brooklyn-based author colin Channer has big ideas. He wants to talk about religion, identity, the creative process and the power of love. But his slight narrative in Satisfy My Soul gives him too little room to satisfy his ambitions.His protagonist, black playwright Carey McCullough, is a lost soul who has trouble with women and woes with his art. While in Jamaica, he meets Frances, who fucks like a goddess and challenges almost every one of his values. They do share a recurring dream, though, which Carey is sure makes her a kindred spirit.
But she has a past -- and worse, it's with his best friend and soulmate, Kwabena. This he learns while he's visiting Kwabena in the small South Carolina town where his friend teaches and writes. The discovery throws him off-balance and onto a destructive path.
Everything happens way too fast in this novel. Carey meets Frances, starts the affair and goes to South Carolina. Then, suddenly, the narrative explodes, and Channer raises the stakes to a point that strains credulity.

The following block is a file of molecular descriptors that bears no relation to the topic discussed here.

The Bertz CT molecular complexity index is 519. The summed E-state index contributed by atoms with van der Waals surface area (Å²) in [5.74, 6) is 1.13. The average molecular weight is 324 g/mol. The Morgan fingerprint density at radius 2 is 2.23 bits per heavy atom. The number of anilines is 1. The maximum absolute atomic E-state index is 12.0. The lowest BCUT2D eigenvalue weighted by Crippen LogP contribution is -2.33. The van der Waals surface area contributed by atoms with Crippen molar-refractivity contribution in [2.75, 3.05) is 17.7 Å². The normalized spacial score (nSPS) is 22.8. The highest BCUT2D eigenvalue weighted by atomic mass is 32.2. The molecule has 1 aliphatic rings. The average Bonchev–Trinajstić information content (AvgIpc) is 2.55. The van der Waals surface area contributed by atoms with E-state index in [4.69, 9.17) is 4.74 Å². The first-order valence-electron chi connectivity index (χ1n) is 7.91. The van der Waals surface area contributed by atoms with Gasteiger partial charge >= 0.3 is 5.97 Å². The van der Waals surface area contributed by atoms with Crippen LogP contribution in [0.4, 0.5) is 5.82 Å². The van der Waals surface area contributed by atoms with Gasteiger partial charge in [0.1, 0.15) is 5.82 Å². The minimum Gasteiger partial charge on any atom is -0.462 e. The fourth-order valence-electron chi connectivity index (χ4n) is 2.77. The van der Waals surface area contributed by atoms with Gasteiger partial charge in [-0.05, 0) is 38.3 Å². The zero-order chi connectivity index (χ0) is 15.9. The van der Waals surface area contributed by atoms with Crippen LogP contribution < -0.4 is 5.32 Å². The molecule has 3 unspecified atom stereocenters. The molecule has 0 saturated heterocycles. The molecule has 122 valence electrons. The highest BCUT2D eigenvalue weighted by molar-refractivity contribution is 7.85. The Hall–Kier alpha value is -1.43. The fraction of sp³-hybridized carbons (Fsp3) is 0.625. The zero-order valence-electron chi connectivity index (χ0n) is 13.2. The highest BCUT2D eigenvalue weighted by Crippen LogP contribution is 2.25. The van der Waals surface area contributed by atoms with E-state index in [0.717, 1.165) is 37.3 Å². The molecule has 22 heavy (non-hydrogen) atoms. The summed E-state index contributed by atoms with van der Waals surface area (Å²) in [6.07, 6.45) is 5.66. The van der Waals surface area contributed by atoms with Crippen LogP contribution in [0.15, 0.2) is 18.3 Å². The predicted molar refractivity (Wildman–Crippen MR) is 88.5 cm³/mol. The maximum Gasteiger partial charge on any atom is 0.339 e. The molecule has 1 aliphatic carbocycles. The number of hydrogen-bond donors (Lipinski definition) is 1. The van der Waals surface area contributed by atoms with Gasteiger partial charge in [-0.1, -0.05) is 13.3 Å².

Still, his voice is sexy and poetic, and he's wrestling with things that matter. Carey's argument with the Christian Kwabena over the virtues of embracing a white god has great tension, and the pointed observations onthe way Carey uses up women show an unusual sensitivity. The section on Carey's experience living with a Village Voice writer whose columns disclose every detail of their personal life, though not totally relevant, rocks.
Channer's spiritual interests, his yearnings for Africa and his sexual frankness place him in a unique position among American writers. He reads Friday (February 8) as part of the Harbourfront Reading Series. See Book Readings.
Satisfy my soul by Colin Channer (Ballantine), 243 pages, $29.95 cloth. Rating: NNN